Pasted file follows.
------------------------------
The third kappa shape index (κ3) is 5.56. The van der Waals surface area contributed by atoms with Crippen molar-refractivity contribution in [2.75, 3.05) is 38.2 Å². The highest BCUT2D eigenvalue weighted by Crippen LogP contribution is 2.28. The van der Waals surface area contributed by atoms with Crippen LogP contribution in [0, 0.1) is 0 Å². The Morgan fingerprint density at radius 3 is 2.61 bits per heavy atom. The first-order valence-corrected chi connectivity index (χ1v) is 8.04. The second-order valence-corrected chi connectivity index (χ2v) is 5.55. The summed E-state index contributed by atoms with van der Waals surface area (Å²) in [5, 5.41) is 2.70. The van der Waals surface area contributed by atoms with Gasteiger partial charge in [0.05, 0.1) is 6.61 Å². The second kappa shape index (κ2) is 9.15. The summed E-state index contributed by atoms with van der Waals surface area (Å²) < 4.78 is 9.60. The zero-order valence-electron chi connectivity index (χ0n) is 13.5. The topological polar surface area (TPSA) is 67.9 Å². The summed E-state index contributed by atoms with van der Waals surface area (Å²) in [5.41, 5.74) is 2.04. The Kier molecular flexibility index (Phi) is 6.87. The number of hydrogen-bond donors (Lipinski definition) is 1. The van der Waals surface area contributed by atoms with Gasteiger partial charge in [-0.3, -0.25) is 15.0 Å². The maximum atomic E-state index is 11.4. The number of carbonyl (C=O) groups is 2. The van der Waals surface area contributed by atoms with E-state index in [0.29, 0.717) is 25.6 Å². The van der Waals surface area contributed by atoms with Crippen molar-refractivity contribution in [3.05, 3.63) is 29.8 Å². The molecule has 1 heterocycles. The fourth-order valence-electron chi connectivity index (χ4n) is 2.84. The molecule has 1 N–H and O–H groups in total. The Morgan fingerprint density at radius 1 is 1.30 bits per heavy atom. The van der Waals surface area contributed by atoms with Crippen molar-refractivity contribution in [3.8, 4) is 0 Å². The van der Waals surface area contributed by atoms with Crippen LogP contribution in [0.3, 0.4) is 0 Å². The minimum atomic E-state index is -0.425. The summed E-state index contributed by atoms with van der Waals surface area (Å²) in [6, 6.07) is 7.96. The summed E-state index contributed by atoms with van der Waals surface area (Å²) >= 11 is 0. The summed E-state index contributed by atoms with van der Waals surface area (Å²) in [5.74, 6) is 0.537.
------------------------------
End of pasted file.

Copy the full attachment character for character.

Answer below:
The third kappa shape index (κ3) is 5.56. The van der Waals surface area contributed by atoms with Crippen molar-refractivity contribution in [2.75, 3.05) is 38.2 Å². The highest BCUT2D eigenvalue weighted by Crippen LogP contribution is 2.28. The van der Waals surface area contributed by atoms with Crippen LogP contribution in [0, 0.1) is 0 Å². The Morgan fingerprint density at radius 3 is 2.61 bits per heavy atom. The first-order valence-corrected chi connectivity index (χ1v) is 8.04. The second-order valence-corrected chi connectivity index (χ2v) is 5.55. The summed E-state index contributed by atoms with van der Waals surface area (Å²) in [5, 5.41) is 2.70. The van der Waals surface area contributed by atoms with Gasteiger partial charge in [0.05, 0.1) is 6.61 Å². The second kappa shape index (κ2) is 9.15. The summed E-state index contributed by atoms with van der Waals surface area (Å²) < 4.78 is 9.60. The zero-order valence-electron chi connectivity index (χ0n) is 13.5. The topological polar surface area (TPSA) is 67.9 Å². The summed E-state index contributed by atoms with van der Waals surface area (Å²) in [5.41, 5.74) is 2.04. The Kier molecular flexibility index (Phi) is 6.87. The number of hydrogen-bond donors (Lipinski definition) is 1. The van der Waals surface area contributed by atoms with Gasteiger partial charge in [-0.3, -0.25) is 15.0 Å². The maximum atomic E-state index is 11.4. The number of carbonyl (C=O) groups is 2. The van der Waals surface area contributed by atoms with E-state index in [0.29, 0.717) is 25.6 Å². The van der Waals surface area contributed by atoms with Crippen molar-refractivity contribution in [3.05, 3.63) is 29.8 Å². The molecule has 1 heterocycles. The fourth-order valence-electron chi connectivity index (χ4n) is 2.84. The molecule has 1 N–H and O–H groups in total. The Morgan fingerprint density at radius 1 is 1.30 bits per heavy atom. The van der Waals surface area contributed by atoms with Crippen molar-refractivity contribution in [3.8, 4) is 0 Å². The van der Waals surface area contributed by atoms with Crippen LogP contribution in [0.3, 0.4) is 0 Å². The minimum atomic E-state index is -0.425. The summed E-state index contributed by atoms with van der Waals surface area (Å²) in [6, 6.07) is 7.96. The summed E-state index contributed by atoms with van der Waals surface area (Å²) >= 11 is 0. The summed E-state index contributed by atoms with van der Waals surface area (Å²) in [5.74, 6) is 0.537.